There has been a recent spate of pups tested positive for the potentially deadly disease…
23 August 2017| Last updated on 19 January 2020
There are a few things owners of dogs living in Dubai must be continually aware of; not only do you have to protect your fur-ever friend from heat stroke in the desert climate, protect their paws from the boiling hot floor and still make sure they’re getting enough exercise… There are measures that MUST be taken to ensure life in the emirate with your pup is a stress-free one for you both.
This includes vaccinations.
And unfortunately, due to the number of unvaccinated puppies that are imported by breeders, the risks for potentially deadly viruses can and do increase.
One of the viruses most feared by dog owners in Dubai is canine parvovirus (CPV), or parvo – for short.
And it seems over the past few weeks there has been increased amounts of cases reported by members of the community living here online, as well as by veterinary clinics and boarding kennels and groomers.
What is canine parvovirus?
It is a highly contagious viral illness, with the most common strain being the intestinal form that tends to affect both puppies and older dogs that are either unvaccinated, or have a compromised immune system.
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On the other hand, CPV may also attack in the cardiac form – which attacks the heart muscles of very young puppies, which often leads to death.
What are the signs and symptoms of parvo in dogs?
The intestinal form is characterised by:
- weight loss
- lack of appetite – which can result in anorexia
These are the most common and major symptoms that are associated with the intestinal version of CPV.
If your dog displays any of these symptoms, take them to a reputable veterinary clinic immediately.
Ultimately, the virus attacks the dog’s ability to absorb nutrients, which quickly leads to dehydration and weak from lack of protein and fluid absorption.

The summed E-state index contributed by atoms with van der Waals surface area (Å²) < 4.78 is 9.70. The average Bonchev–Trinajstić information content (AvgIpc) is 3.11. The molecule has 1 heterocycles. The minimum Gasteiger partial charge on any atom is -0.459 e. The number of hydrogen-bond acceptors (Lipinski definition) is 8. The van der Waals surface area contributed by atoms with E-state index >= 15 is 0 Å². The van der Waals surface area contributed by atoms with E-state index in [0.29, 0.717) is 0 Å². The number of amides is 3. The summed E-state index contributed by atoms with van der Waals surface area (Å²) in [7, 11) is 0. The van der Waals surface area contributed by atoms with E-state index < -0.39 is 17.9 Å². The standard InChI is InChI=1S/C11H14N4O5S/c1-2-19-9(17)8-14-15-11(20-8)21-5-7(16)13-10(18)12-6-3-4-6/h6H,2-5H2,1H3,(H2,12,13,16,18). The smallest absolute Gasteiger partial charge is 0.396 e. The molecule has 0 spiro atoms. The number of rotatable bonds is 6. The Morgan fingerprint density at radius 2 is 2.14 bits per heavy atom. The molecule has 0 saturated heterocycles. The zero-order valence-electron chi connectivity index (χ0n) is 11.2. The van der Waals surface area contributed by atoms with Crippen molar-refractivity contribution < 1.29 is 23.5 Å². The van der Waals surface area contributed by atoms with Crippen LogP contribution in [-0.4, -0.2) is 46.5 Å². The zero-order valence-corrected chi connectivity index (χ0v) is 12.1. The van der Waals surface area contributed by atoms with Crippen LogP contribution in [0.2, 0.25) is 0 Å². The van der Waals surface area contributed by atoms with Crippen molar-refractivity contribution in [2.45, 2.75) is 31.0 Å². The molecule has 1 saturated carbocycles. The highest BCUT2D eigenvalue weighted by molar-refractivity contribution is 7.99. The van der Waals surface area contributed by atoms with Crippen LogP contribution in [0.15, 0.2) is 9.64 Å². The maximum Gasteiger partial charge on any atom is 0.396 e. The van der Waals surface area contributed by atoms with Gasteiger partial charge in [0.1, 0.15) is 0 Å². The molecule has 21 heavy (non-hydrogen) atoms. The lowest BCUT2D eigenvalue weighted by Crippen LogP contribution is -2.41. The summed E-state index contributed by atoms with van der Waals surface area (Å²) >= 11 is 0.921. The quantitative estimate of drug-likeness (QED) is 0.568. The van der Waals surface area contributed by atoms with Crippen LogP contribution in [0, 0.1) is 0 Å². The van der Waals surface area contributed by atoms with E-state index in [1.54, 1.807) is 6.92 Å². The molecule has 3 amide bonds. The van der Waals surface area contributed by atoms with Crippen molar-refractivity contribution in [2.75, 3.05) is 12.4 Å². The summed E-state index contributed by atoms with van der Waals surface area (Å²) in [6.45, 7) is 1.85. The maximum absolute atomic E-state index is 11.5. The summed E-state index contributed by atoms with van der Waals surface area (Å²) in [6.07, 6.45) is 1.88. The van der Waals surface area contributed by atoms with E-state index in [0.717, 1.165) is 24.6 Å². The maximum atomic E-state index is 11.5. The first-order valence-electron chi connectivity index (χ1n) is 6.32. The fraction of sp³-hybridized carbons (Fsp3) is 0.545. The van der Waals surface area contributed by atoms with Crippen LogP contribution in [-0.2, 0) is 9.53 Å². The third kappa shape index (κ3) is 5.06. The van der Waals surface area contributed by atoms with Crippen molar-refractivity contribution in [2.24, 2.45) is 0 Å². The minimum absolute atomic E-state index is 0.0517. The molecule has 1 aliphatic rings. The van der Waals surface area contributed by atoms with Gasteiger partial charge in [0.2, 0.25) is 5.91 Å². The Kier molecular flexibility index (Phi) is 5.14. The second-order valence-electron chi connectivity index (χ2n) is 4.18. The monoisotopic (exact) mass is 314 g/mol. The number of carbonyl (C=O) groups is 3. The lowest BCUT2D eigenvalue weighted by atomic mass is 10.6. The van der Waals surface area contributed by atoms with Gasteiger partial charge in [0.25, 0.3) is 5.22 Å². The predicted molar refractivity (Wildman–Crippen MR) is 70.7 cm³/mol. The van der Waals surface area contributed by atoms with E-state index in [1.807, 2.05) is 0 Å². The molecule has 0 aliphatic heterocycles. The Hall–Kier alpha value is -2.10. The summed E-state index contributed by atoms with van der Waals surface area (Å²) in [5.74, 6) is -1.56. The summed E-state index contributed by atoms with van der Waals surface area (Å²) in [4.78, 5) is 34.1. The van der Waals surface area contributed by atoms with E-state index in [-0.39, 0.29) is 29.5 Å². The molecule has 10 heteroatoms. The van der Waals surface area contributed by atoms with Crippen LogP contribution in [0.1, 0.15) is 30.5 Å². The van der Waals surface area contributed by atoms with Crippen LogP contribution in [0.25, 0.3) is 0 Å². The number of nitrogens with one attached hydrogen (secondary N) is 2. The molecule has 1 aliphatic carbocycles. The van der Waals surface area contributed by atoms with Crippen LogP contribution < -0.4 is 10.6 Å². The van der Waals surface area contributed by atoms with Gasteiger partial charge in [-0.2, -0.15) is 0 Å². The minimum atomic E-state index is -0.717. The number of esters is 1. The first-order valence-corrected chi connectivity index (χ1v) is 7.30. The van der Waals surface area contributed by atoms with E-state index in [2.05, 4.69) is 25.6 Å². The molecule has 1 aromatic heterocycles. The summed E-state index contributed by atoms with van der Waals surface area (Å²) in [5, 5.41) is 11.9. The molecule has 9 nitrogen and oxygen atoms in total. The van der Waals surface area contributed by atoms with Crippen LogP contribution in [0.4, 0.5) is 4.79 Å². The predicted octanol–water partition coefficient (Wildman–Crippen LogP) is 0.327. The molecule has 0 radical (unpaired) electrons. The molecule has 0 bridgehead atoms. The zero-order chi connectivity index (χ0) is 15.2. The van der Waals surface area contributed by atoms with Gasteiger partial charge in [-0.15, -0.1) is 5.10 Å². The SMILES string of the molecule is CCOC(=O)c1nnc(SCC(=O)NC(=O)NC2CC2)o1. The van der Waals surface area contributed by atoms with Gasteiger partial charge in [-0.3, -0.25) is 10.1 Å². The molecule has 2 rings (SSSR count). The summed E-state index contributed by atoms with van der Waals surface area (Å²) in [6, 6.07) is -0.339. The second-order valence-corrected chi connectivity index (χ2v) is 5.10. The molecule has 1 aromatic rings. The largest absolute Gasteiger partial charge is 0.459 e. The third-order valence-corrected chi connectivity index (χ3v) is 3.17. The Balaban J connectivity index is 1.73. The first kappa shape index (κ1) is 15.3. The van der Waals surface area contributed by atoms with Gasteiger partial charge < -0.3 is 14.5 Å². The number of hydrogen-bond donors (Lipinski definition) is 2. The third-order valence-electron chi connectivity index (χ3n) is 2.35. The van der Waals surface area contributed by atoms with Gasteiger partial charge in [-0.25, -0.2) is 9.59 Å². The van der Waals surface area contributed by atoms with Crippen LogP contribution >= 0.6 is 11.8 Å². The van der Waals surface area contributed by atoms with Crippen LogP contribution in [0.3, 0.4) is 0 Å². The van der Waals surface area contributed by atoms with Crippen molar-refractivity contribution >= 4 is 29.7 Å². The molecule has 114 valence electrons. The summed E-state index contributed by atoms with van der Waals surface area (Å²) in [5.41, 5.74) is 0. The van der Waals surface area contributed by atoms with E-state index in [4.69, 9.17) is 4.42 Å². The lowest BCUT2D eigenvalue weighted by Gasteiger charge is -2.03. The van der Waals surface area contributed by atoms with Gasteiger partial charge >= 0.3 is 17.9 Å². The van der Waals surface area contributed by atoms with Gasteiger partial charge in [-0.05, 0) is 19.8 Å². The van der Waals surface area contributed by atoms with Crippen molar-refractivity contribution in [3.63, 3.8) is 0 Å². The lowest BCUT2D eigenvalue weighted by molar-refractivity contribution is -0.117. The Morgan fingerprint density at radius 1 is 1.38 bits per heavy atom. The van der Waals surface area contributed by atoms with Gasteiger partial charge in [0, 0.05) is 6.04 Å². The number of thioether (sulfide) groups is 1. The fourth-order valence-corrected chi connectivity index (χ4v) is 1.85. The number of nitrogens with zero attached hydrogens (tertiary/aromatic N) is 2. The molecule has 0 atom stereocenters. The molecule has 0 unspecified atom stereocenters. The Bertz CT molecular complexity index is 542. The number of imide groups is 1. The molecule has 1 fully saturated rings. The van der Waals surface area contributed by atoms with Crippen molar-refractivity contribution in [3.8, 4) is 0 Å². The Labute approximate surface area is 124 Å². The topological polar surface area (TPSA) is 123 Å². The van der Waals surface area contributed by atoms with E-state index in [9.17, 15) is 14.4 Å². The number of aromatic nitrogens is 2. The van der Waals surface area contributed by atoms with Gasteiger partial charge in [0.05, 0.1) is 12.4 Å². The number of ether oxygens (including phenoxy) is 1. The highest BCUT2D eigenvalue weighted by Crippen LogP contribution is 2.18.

How you can help prevent your dog getting CPV
The best prevention you can take against CPV is to ensure you follow the correct protocol for vaccination; young puppies should be vaccinated at six, nine and twelve weeks and should wait two weeks before going outside.
For puppies a little older – which more often than not is the case when families and couples welcome a dog into their home in Dubai – it’s best to register them at your chosen vets and discuss with them the possibility of redoing them or having the booster.
How is parvo spread in Dubai?
There are many risk factors that can increase your dog’s susceptibility to the disease, but mainly, CPV is spread either by direct contact with an infected dog, or indirectly, by the fecal-oral route.
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Even if your pup simply sniffs another dog’s stool, it can contract the disease.
Which is why, and it goes without saying, that it is SO important to pick up after your dog. You can even go and splash some water on the spot, too to help clean after they’ve been in public.
Protecting your home from CPV in Dubai
There are measures you can take to ensure that the virus does not survive in any environment your dog comes into contact with; especially in your home and garden, you can use products such as Clorox and F10 that are suitable disinfectants that help kill the virus, and are animal friendly.